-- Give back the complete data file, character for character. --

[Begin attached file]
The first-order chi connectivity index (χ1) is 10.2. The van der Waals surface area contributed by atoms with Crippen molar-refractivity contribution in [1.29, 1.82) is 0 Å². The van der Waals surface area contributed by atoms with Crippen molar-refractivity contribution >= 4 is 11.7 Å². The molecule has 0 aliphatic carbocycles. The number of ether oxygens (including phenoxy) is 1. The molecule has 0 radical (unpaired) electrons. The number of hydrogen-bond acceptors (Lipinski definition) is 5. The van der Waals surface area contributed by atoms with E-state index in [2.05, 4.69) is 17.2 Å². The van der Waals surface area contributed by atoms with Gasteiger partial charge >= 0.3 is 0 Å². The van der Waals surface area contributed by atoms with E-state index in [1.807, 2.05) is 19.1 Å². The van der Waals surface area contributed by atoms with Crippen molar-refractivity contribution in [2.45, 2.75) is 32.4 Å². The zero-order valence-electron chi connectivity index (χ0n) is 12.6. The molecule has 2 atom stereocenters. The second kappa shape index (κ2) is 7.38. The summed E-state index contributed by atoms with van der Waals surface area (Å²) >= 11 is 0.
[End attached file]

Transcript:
The first-order chi connectivity index (χ1) is 10.2. The van der Waals surface area contributed by atoms with Crippen molar-refractivity contribution in [1.29, 1.82) is 0 Å². The van der Waals surface area contributed by atoms with Crippen molar-refractivity contribution >= 4 is 11.7 Å². The molecule has 0 aliphatic carbocycles. The number of ether oxygens (including phenoxy) is 1. The molecule has 0 radical (unpaired) electrons. The number of hydrogen-bond acceptors (Lipinski definition) is 5. The van der Waals surface area contributed by atoms with E-state index in [2.05, 4.69) is 17.2 Å². The van der Waals surface area contributed by atoms with Gasteiger partial charge >= 0.3 is 0 Å². The van der Waals surface area contributed by atoms with E-state index in [1.807, 2.05) is 19.1 Å². The van der Waals surface area contributed by atoms with Crippen molar-refractivity contribution in [2.45, 2.75) is 32.4 Å². The zero-order valence-electron chi connectivity index (χ0n) is 12.6. The molecule has 2 atom stereocenters. The second kappa shape index (κ2) is 7.38. The summed E-state index contributed by atoms with van der Waals surface area (Å²) >= 11 is 0.